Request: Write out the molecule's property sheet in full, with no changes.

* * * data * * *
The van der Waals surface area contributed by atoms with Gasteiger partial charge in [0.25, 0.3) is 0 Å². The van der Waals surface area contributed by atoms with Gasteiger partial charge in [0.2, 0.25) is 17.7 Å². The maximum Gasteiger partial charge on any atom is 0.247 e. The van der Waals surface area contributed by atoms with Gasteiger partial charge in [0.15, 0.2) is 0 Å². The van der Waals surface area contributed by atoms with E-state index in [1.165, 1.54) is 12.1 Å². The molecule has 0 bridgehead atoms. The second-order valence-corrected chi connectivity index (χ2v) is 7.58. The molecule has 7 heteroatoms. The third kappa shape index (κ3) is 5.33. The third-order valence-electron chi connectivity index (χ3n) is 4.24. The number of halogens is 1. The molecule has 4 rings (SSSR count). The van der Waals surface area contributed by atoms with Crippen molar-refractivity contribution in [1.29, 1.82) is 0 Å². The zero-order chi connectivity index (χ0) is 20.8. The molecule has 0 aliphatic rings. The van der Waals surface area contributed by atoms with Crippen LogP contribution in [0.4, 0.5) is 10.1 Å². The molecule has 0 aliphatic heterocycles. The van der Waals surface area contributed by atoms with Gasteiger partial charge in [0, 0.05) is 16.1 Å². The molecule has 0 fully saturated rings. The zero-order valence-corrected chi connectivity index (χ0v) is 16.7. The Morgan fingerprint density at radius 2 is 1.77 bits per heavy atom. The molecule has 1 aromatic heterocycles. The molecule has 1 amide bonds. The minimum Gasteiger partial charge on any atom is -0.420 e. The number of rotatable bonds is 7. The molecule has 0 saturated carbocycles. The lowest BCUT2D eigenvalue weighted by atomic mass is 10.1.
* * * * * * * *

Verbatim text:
The van der Waals surface area contributed by atoms with Gasteiger partial charge in [0.25, 0.3) is 0 Å². The van der Waals surface area contributed by atoms with Gasteiger partial charge in [0.2, 0.25) is 17.7 Å². The maximum Gasteiger partial charge on any atom is 0.247 e. The van der Waals surface area contributed by atoms with Gasteiger partial charge in [0.15, 0.2) is 0 Å². The van der Waals surface area contributed by atoms with E-state index in [1.165, 1.54) is 12.1 Å². The molecule has 0 bridgehead atoms. The second-order valence-corrected chi connectivity index (χ2v) is 7.58. The molecule has 7 heteroatoms. The third kappa shape index (κ3) is 5.33. The third-order valence-electron chi connectivity index (χ3n) is 4.24. The number of halogens is 1. The molecule has 4 rings (SSSR count). The van der Waals surface area contributed by atoms with Crippen molar-refractivity contribution in [1.29, 1.82) is 0 Å². The zero-order chi connectivity index (χ0) is 20.8. The molecule has 0 aliphatic rings. The van der Waals surface area contributed by atoms with Crippen LogP contribution in [0.4, 0.5) is 10.1 Å². The molecule has 0 aliphatic heterocycles. The van der Waals surface area contributed by atoms with Gasteiger partial charge in [0, 0.05) is 16.1 Å². The molecule has 0 fully saturated rings. The zero-order valence-corrected chi connectivity index (χ0v) is 16.7. The Morgan fingerprint density at radius 2 is 1.77 bits per heavy atom. The molecule has 1 aromatic heterocycles. The molecule has 1 amide bonds. The minimum Gasteiger partial charge on any atom is -0.420 e. The number of rotatable bonds is 7. The molecule has 0 saturated carbocycles. The lowest BCUT2D eigenvalue weighted by atomic mass is 10.1.